On the negative side for businesses, the GDPR threatens non-compliant organisations with heavy fines which can rise to a staggering €20 million, or alternatively they can take an annual percentage of the global turnover of the offending company which is 4% – whichever is more.
It is very specific about organisations needing to identify themselves as data controllers, data processors, or both. Data controllers decide how and/or why personal data is collected, whereas data processors simply process that data.
It will be the data controllers’ responsibility, however, to make sure their respective data processors abide by the requirements of the GDPR. As such, certain organisations will have to appoint Data Protection Officers, and train their staff in the new practices. This new data protection legislation even extends to the information that companies keep on their employees.
The effect of these preparations to become compliant is that they are taxing, especially on companies and organisations based outside of Europe, not to mention British companies navigating the lead-up to Brexit.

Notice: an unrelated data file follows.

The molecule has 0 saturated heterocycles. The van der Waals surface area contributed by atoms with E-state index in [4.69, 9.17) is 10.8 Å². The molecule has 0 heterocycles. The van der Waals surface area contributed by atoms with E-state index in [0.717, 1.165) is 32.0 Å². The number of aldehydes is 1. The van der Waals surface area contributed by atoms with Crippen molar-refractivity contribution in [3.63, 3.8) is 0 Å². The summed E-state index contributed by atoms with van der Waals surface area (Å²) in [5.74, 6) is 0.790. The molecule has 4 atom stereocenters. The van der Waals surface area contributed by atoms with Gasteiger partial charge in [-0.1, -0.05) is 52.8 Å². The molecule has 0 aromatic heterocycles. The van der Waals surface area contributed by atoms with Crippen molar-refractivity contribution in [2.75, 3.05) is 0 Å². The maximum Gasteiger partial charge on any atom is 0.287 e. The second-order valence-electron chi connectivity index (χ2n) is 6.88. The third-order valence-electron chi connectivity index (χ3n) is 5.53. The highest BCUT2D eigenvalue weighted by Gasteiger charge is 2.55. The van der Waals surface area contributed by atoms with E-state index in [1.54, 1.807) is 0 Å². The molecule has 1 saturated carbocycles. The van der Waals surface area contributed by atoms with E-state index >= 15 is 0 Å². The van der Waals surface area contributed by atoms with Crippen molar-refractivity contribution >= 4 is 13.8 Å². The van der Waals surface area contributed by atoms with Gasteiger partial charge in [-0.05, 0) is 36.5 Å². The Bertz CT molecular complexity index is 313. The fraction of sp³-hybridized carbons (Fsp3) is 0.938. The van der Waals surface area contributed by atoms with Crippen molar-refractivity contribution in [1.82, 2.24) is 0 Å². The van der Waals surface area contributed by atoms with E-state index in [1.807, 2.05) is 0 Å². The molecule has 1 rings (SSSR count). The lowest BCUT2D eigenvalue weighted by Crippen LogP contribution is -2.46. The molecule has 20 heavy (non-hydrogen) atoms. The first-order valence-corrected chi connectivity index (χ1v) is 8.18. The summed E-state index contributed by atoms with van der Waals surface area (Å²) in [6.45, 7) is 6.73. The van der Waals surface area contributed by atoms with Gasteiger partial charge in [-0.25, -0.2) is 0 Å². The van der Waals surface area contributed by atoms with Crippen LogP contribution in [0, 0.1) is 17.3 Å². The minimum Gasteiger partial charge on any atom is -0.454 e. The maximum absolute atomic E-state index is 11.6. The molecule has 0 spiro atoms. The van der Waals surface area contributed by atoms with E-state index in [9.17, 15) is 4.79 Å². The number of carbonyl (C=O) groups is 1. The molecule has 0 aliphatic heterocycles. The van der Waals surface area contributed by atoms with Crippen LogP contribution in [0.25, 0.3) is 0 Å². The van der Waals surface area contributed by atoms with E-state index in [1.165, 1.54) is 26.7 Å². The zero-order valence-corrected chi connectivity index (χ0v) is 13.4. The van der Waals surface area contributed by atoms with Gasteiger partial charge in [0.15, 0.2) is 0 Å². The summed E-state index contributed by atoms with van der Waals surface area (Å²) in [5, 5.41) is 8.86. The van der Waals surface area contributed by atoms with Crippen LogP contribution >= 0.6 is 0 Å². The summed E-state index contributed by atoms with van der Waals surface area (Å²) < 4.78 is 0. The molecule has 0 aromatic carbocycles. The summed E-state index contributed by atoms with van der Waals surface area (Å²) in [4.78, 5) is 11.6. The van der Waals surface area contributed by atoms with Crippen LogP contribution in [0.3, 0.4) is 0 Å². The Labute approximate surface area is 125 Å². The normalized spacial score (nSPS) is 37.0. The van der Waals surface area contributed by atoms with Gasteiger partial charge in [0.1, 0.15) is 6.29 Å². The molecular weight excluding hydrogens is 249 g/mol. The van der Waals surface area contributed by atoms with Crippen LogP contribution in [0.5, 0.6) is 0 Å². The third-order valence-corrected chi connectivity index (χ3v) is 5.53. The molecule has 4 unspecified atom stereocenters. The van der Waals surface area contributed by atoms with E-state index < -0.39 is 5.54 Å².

That said, the EU sees these regulations as an opportunity for businesses to build greater trust with their customers and employees through transparency, to clear out old databases, and to update some of their old processes and models.
The effects on marketing for startups and SMEs
To a certain extent, startups might not feel the effect of these changes, as they can integrate the necessary platforms, training, and processes before they enter the market, in a case of never having “known different”.
The cost in time, manpower, and money is more likely to have a greater effect on smaller, already-established companies, where these resources tend to be more limited, and even more so on small marketing firms, whose businesses depend so heavily on third-party analytics and shared consumer information.